The words alone and lonely are often contemplated as the same thing. It’s an easy misconception considering they share the same four consecutive letters. However, whilst sitting in Australia’s National Library alone, I don’t feel lonely. Embraced by the comfort of books, I’m enticed into their magical world of wonder.
But what about when I leave this sanctuary? I’m seized by loneliness. I’m an easy victim; new to Canberra, living on my own away from loved ones and knowing only my landlady.
Some would suggest to join a club, take a class, have a drink down the local. But then what? You return to an empty house, have dinner for one and jump on social media to feel ‘connected’. Don’t get me wrong, sometimes these private moments have been blissful. However, having this previously conceived luxury 24/7, the novelty’s worn off. It’s been replaced by this sense of dread as I contemplate an endless stretch of solitude.
This is simply because I struggle to enjoy my own company. I don’t want to hear what I have to say or what I think, not unless someone else is listening to credit me for it. When on my own, I complete my pastimes half-heartedly, the other half seeking social interaction and acceptance to fulfil my constant need for approval.
A prime example of mine is going for walks, being out in nature and, mostly, sharing the experience. Yet when this can’t happen, my music is on or I’m ringing around for company, consequently distracting myself from opportunities to ask after myself and to listen to my thoughts.
This happens with most things I do alone. So it’s with this confirmed social dependency that I realise changes need to be made. As individuals, it’s beneficial to listen to ourselves, as we require self-understanding to help gain a sense of wellbeing and happiness. Furthermore, how can we be ourselves if we don’t know who we truly are? When we’re with others we find our social selves; whether we’re funny, talkative, quiet or shy. But how do we learn what we’re like on our own if we’re always seeking to distract ourselves from being alone?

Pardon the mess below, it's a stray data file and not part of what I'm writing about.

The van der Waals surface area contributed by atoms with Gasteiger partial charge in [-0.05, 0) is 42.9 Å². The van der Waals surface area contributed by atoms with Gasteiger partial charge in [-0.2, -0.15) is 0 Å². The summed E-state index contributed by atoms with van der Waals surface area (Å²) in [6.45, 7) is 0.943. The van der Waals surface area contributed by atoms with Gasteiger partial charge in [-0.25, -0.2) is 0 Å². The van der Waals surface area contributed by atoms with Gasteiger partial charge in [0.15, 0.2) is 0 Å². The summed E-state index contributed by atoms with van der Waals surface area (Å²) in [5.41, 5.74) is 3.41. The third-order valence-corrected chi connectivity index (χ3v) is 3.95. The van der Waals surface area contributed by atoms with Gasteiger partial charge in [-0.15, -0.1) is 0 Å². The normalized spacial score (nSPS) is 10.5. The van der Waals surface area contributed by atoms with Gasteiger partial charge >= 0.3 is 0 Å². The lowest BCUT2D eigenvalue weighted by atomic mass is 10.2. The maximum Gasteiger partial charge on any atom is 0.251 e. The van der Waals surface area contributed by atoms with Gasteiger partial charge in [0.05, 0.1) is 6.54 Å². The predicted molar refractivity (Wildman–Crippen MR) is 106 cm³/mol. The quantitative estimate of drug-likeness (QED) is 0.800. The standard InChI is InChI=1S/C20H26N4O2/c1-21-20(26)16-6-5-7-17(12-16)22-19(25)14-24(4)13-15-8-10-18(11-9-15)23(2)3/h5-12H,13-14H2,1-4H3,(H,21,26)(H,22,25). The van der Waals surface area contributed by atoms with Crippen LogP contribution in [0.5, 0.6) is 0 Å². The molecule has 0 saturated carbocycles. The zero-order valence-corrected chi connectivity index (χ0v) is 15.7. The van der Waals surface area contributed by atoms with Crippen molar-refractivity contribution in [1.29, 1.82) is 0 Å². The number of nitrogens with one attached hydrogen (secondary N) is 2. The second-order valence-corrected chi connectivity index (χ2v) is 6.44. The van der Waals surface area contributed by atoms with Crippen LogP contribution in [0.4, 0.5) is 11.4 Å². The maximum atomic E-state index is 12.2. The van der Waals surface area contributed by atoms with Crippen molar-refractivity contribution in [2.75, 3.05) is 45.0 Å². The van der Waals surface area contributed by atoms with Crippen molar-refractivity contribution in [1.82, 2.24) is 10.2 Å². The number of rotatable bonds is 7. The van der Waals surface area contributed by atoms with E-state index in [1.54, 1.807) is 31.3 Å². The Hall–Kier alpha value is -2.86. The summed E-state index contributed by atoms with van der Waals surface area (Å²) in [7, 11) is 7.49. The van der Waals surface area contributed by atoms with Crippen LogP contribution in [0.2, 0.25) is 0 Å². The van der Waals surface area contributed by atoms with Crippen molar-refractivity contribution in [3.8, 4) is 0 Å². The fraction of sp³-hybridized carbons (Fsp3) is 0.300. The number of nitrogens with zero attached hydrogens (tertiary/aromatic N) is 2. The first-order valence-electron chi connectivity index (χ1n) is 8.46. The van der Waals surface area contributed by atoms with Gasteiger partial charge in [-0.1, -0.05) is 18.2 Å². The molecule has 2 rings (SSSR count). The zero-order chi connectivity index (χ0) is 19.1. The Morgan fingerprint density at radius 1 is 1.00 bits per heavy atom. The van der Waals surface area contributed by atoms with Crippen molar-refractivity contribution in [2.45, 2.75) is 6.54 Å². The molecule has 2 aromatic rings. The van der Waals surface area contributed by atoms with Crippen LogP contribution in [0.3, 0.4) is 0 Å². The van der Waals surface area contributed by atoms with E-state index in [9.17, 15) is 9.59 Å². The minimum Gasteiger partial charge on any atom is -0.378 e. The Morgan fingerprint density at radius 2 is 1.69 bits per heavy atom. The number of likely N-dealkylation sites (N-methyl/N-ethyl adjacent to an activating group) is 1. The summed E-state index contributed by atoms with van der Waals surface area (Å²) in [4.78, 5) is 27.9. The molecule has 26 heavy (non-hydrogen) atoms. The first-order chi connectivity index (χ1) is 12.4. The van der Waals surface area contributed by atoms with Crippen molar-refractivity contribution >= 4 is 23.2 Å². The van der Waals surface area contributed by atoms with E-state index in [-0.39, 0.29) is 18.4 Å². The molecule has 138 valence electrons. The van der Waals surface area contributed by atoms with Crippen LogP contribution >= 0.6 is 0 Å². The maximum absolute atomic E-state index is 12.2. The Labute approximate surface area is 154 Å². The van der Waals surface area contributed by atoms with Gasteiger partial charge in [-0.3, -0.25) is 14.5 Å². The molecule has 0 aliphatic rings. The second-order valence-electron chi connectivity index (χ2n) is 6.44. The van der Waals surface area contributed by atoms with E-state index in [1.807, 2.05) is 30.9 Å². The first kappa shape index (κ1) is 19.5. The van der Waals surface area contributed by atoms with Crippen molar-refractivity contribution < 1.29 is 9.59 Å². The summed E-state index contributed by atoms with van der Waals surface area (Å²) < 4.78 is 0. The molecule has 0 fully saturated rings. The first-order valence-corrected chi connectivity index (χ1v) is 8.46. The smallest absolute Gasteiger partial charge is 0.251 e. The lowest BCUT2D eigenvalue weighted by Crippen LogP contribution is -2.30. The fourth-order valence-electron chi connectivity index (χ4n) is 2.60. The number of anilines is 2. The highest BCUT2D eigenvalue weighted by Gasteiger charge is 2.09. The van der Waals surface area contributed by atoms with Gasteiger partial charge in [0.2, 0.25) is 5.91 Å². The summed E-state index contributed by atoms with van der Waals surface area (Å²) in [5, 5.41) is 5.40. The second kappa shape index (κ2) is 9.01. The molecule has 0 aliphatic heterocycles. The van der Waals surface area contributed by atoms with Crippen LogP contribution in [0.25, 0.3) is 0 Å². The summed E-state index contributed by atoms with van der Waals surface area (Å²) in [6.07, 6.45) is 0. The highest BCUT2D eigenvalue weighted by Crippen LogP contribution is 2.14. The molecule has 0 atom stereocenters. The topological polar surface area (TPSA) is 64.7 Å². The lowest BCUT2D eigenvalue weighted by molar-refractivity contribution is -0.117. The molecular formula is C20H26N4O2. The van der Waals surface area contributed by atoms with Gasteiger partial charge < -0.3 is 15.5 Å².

Therefore, during this new independent life chapter, I’ve rediscovered myself. I’ve found a deeper appreciation for nature and value in libraries. I’ve realised that when I’m alone it doesn’t mean I’m lonely. It’s okay to ask yourself “What would you like to do?” and listen to your answer. It’s okay to laugh aloud when no-one’s around. It’s okay to be sad and console yourself with soothing words.
By embarking on this journey of self-actualisation I’ve found from deep within that I’m strong, determined and brave, even when I cry. I’m prouder of myself than I’ve ever been. I keep myself company and give myself space. I’ve never been listened to or understood to the extent that myself has achieved. I hold the utmost value in this new friendship, so ‘’Thank you, me.’’
- Laura Winstanley; [email protected]
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